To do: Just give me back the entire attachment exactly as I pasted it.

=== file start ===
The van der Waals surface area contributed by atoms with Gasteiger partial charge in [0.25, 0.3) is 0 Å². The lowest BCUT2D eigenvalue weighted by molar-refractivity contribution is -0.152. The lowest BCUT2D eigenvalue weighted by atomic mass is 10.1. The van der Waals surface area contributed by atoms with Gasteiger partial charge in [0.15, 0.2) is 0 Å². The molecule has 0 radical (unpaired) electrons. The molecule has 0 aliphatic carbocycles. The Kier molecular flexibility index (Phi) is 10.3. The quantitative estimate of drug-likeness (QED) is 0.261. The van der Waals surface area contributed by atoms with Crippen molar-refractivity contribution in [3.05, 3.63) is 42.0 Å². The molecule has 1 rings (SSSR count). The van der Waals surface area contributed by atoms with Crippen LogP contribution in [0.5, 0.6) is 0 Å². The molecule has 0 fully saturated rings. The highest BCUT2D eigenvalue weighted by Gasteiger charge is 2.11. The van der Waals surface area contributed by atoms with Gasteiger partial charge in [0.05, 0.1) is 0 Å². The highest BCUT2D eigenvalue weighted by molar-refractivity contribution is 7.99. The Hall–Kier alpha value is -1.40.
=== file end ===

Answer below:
The van der Waals surface area contributed by atoms with Gasteiger partial charge in [0.25, 0.3) is 0 Å². The lowest BCUT2D eigenvalue weighted by molar-refractivity contribution is -0.152. The lowest BCUT2D eigenvalue weighted by atomic mass is 10.1. The van der Waals surface area contributed by atoms with Gasteiger partial charge in [0.15, 0.2) is 0 Å². The molecule has 0 radical (unpaired) electrons. The molecule has 0 aliphatic carbocycles. The Kier molecular flexibility index (Phi) is 10.3. The quantitative estimate of drug-likeness (QED) is 0.261. The van der Waals surface area contributed by atoms with Crippen molar-refractivity contribution in [3.05, 3.63) is 42.0 Å². The molecule has 1 rings (SSSR count). The van der Waals surface area contributed by atoms with Crippen LogP contribution in [0.5, 0.6) is 0 Å². The molecule has 0 fully saturated rings. The highest BCUT2D eigenvalue weighted by Gasteiger charge is 2.11. The van der Waals surface area contributed by atoms with Gasteiger partial charge in [0.05, 0.1) is 0 Å². The highest BCUT2D eigenvalue weighted by molar-refractivity contribution is 7.99. The Hall–Kier alpha value is -1.40.